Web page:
Meanwhile, what is known at this point is that all four Commission votes are filed with Commissioner Kristine Svinicki recording hers on August 25; Jaczko was last in on October 29 in a maneuver seen by some as a delaying action to ensure that a possible affirmation of the ASLB decision would not surface in the re-election contest of mentor and Senate Majority Leader Harry Reid (D-NV), who ultimately prevailed in a hard-fought campaign.  Commissioner George Apostolakis has recused himself from the issue.
 
No Commission affirmation session, which would codify any Commission verdict, is slated for this week, according to longtime NRC watchers.
 
As Walter Cronkite might have also put it:  
 
Stay tuned to this channels for further updates.

HOUSE REPUBLICANS TO FILE RESOLUTION CONDEMING JACZKO YUCCA REVIEW SHUTDOWN DECISION: CALL FOR RESUMPTION OF “LA”

Thursday, November 18th, 2010

U.S. House Republicans are planning to file a formal resolution “condemning” the “unilateral decision” of U.S. Nuclear Regulatory Commission Chairman Gregory Jaczko to terminate the agency’s Yucca Mountain project review in early October.  Jaczko says he based his decision on budgetary considerations emanating from the current stop-gap Fiscal Year 2011 continuing resolution, which is in place until December 3 and very likely to be extended into the next Congress.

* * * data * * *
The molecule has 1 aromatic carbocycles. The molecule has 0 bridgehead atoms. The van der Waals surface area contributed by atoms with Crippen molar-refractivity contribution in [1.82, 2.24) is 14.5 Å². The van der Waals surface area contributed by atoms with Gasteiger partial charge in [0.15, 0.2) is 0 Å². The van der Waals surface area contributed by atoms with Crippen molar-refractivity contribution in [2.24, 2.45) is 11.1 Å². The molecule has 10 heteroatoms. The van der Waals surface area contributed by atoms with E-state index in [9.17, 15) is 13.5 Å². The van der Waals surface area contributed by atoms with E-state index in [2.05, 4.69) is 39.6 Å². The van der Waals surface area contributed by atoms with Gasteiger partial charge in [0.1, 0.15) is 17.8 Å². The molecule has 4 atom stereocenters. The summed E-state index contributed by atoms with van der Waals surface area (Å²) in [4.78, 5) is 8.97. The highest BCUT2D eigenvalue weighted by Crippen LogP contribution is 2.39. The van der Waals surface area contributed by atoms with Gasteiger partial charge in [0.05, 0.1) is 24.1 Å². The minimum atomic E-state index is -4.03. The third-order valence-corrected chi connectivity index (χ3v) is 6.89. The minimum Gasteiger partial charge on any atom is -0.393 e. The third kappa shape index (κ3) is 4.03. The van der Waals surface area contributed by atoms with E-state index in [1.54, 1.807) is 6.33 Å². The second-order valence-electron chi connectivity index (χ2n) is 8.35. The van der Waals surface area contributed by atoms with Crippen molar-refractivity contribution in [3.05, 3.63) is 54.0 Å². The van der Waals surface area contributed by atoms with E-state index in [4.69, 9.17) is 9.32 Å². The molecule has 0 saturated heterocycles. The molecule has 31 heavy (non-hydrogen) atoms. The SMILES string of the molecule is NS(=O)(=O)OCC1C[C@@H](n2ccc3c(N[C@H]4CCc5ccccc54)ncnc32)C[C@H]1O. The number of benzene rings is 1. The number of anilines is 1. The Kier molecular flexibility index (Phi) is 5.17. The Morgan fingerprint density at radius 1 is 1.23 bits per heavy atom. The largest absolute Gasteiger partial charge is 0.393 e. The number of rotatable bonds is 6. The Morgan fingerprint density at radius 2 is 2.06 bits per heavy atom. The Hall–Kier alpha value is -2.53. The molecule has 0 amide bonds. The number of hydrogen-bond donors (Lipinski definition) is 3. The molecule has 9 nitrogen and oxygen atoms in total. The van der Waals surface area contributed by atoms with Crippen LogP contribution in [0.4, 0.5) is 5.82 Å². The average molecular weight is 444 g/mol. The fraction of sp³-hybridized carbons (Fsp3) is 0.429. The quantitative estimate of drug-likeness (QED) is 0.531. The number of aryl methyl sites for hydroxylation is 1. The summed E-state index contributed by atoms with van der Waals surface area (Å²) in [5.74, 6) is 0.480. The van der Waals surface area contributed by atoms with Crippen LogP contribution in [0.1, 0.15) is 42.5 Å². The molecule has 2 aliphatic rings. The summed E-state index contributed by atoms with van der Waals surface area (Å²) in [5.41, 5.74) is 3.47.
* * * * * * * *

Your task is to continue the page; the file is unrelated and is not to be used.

The resolution will call on the NRC to “resume license activities immediately pending further direction from Congress.”
 
The action is expected to make note of the June 29th finding by the NRC’s Atomic Safety Licensing Board that the license application cannot be legally withdrawn under the provisions of the Nuclear Waste Policy Act.  An appeal of the ASLB verdict remains pending in Commission chambers with Federal legal proceedings on the Obama Administration’s termination efforts on hold pending the outcome of the review.  The Republican resolution will also point out that no money has been provided by Congress to close-out the project; and the FY2011 continuing resolution provides no funding for any new activities by the NRC.